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Power Pivot Principles: Introducing the Function INTERSECT

21 January 2020

Welcome back to the Power Pivot Principles blog.  This week, we are going to learn one way of joining tables together in DAX.

The SQL language offers different types of JOIN such as INNER JOIN and OUTER JOIN etc.  Similar to the SQL language, DAX offers some expressions producing a result equivalent to certain types of JOIN.  This week, we are going to learn a new function to replicate the JOIN effect in DAX.

INTERSECT returns the row intersection of two tables, retaining duplicates.  It has following syntax to operate:

INTERSECT(<table_expression1>, <table_expression2>)


  • <table_expression1> and <table_expression2> are any expressions that result in a table.

Consider the data tables EmployeeTable1 and EmployeeTable2:

The data tables contain the information for employee name and department.  If we want to perform the inner join (i.e. find matching rows) on table EmployeeTable2 by filtering the row context we use the measure:

INTERSECT(EmployeeTable2, EmployeeTable1)

The function INTERSECT here evaluates the two table expressions and returns a table containing all of the rows in EmployeeTable2 that are also EmployeeTable1 (i.e. there are matching rows).  We use the method of evaluation introduced in my previous blog to return the result table in the workbook.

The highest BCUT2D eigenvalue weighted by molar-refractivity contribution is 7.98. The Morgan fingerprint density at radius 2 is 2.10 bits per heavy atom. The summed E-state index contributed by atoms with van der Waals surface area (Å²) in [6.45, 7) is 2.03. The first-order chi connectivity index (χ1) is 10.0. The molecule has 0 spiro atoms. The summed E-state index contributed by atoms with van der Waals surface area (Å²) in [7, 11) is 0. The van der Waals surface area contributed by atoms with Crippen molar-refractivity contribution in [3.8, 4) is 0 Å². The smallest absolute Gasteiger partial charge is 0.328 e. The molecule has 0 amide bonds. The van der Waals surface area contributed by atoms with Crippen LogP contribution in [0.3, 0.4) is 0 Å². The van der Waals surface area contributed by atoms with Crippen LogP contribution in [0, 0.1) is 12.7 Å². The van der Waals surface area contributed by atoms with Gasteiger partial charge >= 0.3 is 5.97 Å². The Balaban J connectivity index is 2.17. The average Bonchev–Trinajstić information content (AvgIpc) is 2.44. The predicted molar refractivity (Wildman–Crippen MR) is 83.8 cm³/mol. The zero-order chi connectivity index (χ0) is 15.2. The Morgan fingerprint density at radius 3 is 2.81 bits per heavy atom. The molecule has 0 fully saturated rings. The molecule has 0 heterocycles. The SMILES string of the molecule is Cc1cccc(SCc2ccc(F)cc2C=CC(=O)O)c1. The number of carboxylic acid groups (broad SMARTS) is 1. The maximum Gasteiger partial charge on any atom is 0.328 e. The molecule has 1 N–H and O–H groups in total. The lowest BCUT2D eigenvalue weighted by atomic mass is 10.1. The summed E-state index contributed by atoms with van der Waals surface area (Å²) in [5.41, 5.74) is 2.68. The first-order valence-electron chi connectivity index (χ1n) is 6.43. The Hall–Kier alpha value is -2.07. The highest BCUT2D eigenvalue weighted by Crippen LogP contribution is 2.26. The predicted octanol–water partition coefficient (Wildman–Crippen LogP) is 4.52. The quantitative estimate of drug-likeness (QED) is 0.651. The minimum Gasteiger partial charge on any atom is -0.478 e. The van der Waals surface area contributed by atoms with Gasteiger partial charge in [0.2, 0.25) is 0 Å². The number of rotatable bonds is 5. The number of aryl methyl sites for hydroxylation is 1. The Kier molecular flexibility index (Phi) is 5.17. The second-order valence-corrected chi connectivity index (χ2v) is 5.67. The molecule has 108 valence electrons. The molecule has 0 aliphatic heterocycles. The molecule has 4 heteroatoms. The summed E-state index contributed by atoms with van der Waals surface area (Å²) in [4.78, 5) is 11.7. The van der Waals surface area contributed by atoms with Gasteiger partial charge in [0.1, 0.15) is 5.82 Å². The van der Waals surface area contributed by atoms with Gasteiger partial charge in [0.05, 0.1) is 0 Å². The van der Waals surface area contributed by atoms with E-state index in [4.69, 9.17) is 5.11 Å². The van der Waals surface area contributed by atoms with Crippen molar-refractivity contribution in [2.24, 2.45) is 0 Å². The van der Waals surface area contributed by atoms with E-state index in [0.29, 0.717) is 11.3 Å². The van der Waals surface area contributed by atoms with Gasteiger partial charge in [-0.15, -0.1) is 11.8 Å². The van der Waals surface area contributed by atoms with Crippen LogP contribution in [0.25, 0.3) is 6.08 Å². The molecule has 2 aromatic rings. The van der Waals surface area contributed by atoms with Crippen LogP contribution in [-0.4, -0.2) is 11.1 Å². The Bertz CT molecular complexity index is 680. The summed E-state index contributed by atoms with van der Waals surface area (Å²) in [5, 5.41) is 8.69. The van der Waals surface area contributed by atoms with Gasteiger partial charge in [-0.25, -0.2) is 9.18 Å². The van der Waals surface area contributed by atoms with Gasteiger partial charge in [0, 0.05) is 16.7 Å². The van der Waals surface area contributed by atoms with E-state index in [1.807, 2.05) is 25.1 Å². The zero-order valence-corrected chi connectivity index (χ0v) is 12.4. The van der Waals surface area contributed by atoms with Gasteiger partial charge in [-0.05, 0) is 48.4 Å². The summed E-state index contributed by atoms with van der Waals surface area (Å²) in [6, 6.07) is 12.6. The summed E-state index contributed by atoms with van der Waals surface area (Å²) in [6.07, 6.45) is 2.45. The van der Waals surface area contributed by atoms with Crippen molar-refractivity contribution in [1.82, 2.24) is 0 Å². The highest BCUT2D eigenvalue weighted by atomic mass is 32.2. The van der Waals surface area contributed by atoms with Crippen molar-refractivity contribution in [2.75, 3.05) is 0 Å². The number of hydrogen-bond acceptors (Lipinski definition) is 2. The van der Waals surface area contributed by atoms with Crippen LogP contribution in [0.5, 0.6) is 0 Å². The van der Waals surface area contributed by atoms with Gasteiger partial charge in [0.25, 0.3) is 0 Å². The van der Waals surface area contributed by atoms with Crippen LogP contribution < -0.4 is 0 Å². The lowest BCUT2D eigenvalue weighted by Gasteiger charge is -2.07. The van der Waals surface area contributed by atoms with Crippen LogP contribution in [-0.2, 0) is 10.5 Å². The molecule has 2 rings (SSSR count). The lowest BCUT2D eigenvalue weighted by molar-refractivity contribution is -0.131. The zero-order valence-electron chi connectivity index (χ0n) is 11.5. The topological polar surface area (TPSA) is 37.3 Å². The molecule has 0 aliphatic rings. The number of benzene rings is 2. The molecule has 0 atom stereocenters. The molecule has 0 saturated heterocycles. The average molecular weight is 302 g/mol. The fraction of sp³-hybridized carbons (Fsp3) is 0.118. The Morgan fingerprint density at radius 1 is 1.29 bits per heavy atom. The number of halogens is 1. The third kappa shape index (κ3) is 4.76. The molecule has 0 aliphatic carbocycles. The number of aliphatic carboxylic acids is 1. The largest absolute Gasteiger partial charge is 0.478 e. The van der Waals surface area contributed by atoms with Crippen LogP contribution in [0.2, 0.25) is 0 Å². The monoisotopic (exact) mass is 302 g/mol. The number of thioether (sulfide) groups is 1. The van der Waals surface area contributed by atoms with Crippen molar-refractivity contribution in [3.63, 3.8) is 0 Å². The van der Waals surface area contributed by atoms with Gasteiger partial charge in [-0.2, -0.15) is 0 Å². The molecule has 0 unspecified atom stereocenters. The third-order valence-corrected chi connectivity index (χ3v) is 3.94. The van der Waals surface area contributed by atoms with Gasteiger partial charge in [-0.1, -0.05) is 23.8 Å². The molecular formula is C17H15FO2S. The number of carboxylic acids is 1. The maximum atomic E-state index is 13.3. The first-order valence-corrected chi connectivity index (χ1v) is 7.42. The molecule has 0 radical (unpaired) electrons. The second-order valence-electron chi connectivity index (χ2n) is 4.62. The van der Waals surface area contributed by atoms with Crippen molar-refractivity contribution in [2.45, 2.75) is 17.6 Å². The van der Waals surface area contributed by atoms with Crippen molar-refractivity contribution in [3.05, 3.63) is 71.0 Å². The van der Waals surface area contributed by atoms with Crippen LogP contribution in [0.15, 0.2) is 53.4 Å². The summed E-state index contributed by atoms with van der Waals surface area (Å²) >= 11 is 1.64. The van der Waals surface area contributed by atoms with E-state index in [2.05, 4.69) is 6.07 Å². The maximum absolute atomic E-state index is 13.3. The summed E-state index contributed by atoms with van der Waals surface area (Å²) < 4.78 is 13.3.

So far, we have pretty much always used the ‘New Measure’ dialog.  Let’s do it another way this week.  If I were to right-click on the second Table and select Table -> Edit DAX… from the shortcut menus , we can create the syntax as follows:

The result would be:

The result returns row for records with employee name B and C. If we choose to evaluate the result based on single column, the result would return error. For example, if we rewrite the measure as:

There would be error message indicating that the query could not be assessed since a single value is used in this case, not a table expression.

That’s it for this week!

Stay tuned for our next post on Power Pivot in the Blog section. In the meantime, please remember we have training in Power Pivot which you can find out more about here. If you wish to catch up on past articles in the meantime, you can find all of our Past Power Pivot blogs here.